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BROWNING-FERRIS, INC. v. MANCHESTER BOROUGH

August 9, 1996

BROWNING-FERRIS, INC., Plaintiff
v.
MANCHESTER BOROUGH and YORK WASTE DISPOSAL COMPANY, Defendants


James F. McClure, Jr., United States District Judge


The opinion of the court was delivered by: MCCLURE

August 9, 1996

 BACKGROUND :

 On July 23, 1996, plaintiff Browning-Ferris, Inc. (BFI), initiated this action with the filing of a complaint pursuant to 42 U.S.C. § 1983 and the Fourteenth Amendment, along with a motion for a temporary restraining order and preliminary injunction. BFI alleges that its rights under the Fourteenth Amendment were violated by the awarding of a waste disposal contract to defendant York Waste Disposal Co. (York Waste) by defendant Manchester Borough.

 Following a telephone conference call involving the court and counsel for the parties, the court denied the motion for a temporary restraining order and scheduled a hearing on the motion for a preliminary injunction, with time permitted for briefing. The hearing was held on Wednesday, July 31, 1996, at which time the court determined that BFI does not have a protected property interest under Pennsylvania law. The case therefore was dismissed for lack of subject matter jurisdiction.

 This memorandum and order is intended to explain and memorialize that holding.

 DISCUSSION :

 I. STANDARD OF REVIEW

 A. Preliminary Injunction

 Fed. R. Civ. P. 65 provides for the issuance of preliminary injunctions. In this Circuit,

 
at the trial level, the party seeking a preliminary injunction bears the burden of producing evidence sufficient to convince the court that (1) the movant has shown a reasonable probability of success on the merits; (2) the movant will be irreparably injured by denial of relief; (3) granting preliminary relief will not result in even greater harm to the other party; and (4) granting preliminary relief will be in the public interest. ...

 ECRI v. McGraw-Hill, Inc., 809 F.2d 223, 226 (3d Cir. 1987) (citation omitted).

 Regarding the element of irreparable injury, the harm must be imminent and of such a nature that money damages alone cannot atone for it. Id.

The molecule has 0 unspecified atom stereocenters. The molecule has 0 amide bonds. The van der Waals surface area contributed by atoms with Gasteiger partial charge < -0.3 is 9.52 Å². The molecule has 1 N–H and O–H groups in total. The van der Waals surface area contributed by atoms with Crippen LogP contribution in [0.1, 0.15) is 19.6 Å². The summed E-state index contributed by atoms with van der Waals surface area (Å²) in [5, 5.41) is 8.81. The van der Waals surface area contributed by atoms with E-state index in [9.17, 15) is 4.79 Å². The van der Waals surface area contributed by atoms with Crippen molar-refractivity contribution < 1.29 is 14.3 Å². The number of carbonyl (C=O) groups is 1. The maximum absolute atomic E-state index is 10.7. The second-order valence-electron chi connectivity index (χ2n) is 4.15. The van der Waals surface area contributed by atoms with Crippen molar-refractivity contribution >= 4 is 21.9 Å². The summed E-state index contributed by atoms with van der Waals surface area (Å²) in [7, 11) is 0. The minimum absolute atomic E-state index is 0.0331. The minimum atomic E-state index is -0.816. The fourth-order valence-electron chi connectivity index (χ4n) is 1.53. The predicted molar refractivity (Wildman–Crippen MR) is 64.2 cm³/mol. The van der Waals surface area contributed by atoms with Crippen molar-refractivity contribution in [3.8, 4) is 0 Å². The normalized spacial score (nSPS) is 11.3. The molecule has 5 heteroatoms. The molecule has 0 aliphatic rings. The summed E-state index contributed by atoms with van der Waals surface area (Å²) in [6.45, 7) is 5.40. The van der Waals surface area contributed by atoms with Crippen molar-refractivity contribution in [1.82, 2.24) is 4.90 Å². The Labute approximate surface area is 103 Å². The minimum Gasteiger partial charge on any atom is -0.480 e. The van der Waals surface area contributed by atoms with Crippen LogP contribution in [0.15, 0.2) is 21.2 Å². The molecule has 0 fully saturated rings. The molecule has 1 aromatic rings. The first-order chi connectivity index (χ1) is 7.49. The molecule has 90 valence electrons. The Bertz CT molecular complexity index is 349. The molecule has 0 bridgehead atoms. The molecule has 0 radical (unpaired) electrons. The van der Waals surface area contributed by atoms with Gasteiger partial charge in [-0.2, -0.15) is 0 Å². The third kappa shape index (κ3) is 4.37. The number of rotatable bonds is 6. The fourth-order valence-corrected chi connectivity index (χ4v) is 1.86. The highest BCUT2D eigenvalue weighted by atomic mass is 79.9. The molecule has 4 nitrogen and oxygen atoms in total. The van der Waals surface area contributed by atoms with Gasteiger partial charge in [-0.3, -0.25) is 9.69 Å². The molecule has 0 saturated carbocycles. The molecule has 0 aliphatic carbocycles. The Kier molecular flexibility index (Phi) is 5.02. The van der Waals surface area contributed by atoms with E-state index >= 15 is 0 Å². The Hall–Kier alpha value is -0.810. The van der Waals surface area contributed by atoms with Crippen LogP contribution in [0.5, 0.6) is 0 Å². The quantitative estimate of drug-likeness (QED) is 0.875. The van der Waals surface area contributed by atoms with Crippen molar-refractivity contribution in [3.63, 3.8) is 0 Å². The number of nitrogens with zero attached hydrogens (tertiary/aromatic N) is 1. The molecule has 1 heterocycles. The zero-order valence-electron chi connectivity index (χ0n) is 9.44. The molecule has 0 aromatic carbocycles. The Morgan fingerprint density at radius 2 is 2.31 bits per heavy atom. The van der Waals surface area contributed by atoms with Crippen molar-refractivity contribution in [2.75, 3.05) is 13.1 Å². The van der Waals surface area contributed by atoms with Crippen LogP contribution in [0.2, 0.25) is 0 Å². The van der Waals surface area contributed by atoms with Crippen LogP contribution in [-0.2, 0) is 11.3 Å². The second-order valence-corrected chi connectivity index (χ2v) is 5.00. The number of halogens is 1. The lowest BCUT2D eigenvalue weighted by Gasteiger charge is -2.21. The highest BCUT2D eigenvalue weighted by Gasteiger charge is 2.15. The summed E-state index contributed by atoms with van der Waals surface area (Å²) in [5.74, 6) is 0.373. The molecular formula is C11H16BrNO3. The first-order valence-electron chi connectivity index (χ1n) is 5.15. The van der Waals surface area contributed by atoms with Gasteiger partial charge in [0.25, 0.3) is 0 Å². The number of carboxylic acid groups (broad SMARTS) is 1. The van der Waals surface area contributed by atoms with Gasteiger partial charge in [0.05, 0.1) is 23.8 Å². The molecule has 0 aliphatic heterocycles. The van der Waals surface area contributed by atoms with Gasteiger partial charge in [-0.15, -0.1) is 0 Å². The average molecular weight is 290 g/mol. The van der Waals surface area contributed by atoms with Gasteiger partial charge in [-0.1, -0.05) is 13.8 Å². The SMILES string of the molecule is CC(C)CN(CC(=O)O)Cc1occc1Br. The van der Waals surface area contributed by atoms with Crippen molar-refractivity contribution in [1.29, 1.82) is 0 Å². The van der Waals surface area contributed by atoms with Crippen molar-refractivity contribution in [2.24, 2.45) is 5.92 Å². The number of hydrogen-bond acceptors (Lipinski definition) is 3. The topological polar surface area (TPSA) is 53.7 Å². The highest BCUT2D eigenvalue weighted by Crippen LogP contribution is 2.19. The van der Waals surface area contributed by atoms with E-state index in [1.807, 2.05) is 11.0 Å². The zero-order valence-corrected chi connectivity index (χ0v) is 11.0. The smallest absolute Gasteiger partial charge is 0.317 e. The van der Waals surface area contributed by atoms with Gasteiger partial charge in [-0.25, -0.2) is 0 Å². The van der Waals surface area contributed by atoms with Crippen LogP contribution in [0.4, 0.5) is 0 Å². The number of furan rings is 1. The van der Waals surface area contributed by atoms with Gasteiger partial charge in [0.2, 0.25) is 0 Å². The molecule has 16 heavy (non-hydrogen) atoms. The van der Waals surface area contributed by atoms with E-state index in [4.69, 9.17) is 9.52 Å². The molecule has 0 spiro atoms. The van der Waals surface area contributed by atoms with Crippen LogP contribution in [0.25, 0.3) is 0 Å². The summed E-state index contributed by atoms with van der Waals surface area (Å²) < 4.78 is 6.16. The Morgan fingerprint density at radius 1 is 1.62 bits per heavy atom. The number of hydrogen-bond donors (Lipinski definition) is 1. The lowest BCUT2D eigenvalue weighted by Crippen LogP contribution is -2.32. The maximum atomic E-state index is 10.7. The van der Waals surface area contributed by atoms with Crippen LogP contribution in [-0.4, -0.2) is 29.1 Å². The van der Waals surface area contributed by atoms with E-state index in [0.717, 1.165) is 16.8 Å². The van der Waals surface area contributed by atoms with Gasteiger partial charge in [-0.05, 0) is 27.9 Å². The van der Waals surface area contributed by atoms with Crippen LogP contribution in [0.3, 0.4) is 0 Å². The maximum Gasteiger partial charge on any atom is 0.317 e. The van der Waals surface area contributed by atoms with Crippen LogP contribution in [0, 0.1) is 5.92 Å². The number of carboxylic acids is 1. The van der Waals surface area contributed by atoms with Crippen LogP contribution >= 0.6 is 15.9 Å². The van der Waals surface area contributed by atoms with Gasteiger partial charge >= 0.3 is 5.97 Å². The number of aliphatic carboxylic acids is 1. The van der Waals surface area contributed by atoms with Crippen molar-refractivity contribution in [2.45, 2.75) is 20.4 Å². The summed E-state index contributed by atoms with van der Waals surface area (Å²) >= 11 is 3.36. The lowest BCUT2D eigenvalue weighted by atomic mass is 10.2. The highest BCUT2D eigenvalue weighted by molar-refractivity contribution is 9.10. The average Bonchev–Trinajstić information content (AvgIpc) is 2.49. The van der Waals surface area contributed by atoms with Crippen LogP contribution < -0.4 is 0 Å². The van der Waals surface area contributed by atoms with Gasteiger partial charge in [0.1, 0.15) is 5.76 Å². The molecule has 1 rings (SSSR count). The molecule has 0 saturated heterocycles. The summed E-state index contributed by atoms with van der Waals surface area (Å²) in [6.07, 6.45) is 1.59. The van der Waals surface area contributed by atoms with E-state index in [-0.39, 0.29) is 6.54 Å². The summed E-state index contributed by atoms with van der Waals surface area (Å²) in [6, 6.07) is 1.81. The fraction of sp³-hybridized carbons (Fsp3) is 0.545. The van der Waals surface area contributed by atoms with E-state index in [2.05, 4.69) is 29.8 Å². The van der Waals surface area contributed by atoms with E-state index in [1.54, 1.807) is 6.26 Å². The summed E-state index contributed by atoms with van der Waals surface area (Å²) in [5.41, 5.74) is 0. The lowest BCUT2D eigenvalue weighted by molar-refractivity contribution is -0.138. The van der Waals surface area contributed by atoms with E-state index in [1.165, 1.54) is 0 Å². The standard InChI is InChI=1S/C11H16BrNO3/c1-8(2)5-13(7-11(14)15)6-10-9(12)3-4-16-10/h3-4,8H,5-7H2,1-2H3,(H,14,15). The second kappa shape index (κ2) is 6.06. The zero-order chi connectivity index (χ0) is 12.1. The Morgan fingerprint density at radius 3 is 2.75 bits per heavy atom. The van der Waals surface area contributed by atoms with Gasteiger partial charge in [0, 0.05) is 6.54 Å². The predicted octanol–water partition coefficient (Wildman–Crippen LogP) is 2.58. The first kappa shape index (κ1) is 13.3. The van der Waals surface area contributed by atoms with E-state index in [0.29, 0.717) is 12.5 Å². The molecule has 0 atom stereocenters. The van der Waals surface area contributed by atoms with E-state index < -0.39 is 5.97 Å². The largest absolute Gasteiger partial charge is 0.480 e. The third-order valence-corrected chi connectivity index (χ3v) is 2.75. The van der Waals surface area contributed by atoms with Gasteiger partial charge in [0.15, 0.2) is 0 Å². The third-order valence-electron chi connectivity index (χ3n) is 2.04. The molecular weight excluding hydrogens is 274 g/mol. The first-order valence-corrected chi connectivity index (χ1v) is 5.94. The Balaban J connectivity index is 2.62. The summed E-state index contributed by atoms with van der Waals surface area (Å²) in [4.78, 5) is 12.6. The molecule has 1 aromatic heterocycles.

B. Property Interest

 The limited question before the court at this time is whether BFI has a property interest implicated by the awarding of the contract to York Waste. There is a property interest subject to protection under the Fourteenth Amendment when there is a legitimate claim of entitlement created by or grounded in state law. Logan v. Zimmerman Brush Co., 455 U.S. 422, 230, 71 L. Ed. 2d 265, 102 S. Ct. 1148 (1982); Board of Regents of State Colleges v. Roth, 408 U.S. 564, 577, 33 L. Ed. 2d 548, 92 S. Ct. 2701 (1972); Midnight Sessions, Ltd. v. City of Philadelphia, 945 F.2d 667, 679 (3d Cir. 1991), reh'g denied, cert. denied, 503 U.S. 984, 118 L. Ed. 2d 389, 112 S. Ct. 1668 (1992). Constitutional standards of due process govern the deprivation of a property interest, once conferred under state law. Logan at 432.

 C. State Law

 The provision of Pennsylvania state law upon which BFI relies is a subsection of the Borough Code, see 53 Pa. Stat. Ann. §§ 45101 et seq., governing the award of contracts by a borough. That provision reads in relevant part:

 
All contracts or purchases in excess of ten thousand dollars ($ 10,000), except those hereinafter mentioned, shall not be made except with and from the lowest responsible bidder after due notice ... In awarding contracts, council shall have the right to take into consideration such other factors as the availability, cost and quality of service.

 53 Pa. Stat. Ann. § 46402(a). In interpreting this provision, the Pennsylvania courts have held uniformly that an action to enjoin a municipality from awarding a contract to any but the lowest responsible bidder may be brought only by a taxpayer of the municipality which has created the governmental entity awarding the contract; a disappointed bidder may bring an action only if it is a taxpayer of the contracting jurisdiction. American Totalisator Co., Inc. v. Seligman, 489 Pa. 568, 414 A.2d 1037, 1040 (Pa. 1980); C.O. Falter Construction Corp. v. Towanda Municipal Authority, 149 Pa. Commw. 74, 614 A.2d 328, 330 (Pa. Commw. 1992). A "mere disappointed bidder" does not have standing to challenge the award of a contract. C.O. Falter at 331-332.

 The purpose of § 46402 and similar laws is to "invite competition, to guard against favoritism, improvidence, extravagance, fraud, and corruption in the awarding of municipal contracts." Berryhill v. Dugan, 89 Pa. Commw. 46, 491 A.2d 950, 952 (Pa. Commw. 1985)(quoting Conduit and Foundation Corp. v. ...


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